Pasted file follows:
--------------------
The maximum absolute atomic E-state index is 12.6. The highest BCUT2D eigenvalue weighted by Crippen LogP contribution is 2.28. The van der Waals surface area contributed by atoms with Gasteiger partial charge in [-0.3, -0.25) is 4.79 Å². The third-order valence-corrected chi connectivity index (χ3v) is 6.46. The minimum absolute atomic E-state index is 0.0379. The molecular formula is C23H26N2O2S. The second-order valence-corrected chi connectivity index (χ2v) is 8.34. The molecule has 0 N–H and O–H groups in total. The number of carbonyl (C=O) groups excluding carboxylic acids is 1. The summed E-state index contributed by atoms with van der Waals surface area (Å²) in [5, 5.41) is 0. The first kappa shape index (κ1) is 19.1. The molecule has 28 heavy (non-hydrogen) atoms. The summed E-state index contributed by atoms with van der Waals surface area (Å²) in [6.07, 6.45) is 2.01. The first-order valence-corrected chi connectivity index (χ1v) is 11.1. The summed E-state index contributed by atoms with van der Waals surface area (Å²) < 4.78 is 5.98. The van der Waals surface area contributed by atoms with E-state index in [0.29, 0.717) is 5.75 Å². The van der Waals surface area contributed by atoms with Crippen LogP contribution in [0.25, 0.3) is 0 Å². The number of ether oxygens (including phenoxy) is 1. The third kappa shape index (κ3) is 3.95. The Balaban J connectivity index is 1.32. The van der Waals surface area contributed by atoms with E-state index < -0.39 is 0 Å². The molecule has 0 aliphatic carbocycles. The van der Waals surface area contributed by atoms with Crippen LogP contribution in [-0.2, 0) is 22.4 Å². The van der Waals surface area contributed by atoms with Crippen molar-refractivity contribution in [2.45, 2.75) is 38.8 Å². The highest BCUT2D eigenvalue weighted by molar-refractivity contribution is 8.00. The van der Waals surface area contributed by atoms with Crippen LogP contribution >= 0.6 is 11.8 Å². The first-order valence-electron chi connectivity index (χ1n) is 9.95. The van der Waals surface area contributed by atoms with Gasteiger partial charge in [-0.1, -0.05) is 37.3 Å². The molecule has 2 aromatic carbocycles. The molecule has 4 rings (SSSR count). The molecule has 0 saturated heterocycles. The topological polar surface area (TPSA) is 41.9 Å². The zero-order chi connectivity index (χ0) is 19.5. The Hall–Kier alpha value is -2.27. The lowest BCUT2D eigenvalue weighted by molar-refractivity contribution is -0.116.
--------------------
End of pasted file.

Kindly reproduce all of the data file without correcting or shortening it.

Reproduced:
The maximum absolute atomic E-state index is 12.6. The highest BCUT2D eigenvalue weighted by Crippen LogP contribution is 2.28. The van der Waals surface area contributed by atoms with Gasteiger partial charge in [-0.3, -0.25) is 4.79 Å². The third-order valence-corrected chi connectivity index (χ3v) is 6.46. The minimum absolute atomic E-state index is 0.0379. The molecular formula is C23H26N2O2S. The second-order valence-corrected chi connectivity index (χ2v) is 8.34. The molecule has 0 N–H and O–H groups in total. The number of carbonyl (C=O) groups excluding carboxylic acids is 1. The summed E-state index contributed by atoms with van der Waals surface area (Å²) in [5, 5.41) is 0. The first kappa shape index (κ1) is 19.1. The molecule has 28 heavy (non-hydrogen) atoms. The summed E-state index contributed by atoms with van der Waals surface area (Å²) in [6.07, 6.45) is 2.01. The first-order valence-corrected chi connectivity index (χ1v) is 11.1. The summed E-state index contributed by atoms with van der Waals surface area (Å²) < 4.78 is 5.98. The van der Waals surface area contributed by atoms with E-state index in [0.29, 0.717) is 5.75 Å². The van der Waals surface area contributed by atoms with Crippen LogP contribution in [0.25, 0.3) is 0 Å². The number of ether oxygens (including phenoxy) is 1. The third kappa shape index (κ3) is 3.95. The Balaban J connectivity index is 1.32. The van der Waals surface area contributed by atoms with E-state index < -0.39 is 0 Å². The molecule has 0 aliphatic carbocycles. The van der Waals surface area contributed by atoms with Crippen LogP contribution in [-0.2, 0) is 22.4 Å². The van der Waals surface area contributed by atoms with Crippen molar-refractivity contribution in [2.45, 2.75) is 38.8 Å². The highest BCUT2D eigenvalue weighted by molar-refractivity contribution is 8.00. The van der Waals surface area contributed by atoms with Crippen LogP contribution >= 0.6 is 11.8 Å². The first-order valence-electron chi connectivity index (χ1n) is 9.95. The van der Waals surface area contributed by atoms with Gasteiger partial charge in [-0.1, -0.05) is 37.3 Å². The molecule has 2 aromatic carbocycles. The molecule has 4 rings (SSSR count). The molecule has 0 saturated heterocycles. The topological polar surface area (TPSA) is 41.9 Å². The zero-order chi connectivity index (χ0) is 19.5. The Hall–Kier alpha value is -2.27. The lowest BCUT2D eigenvalue weighted by molar-refractivity contribution is -0.116.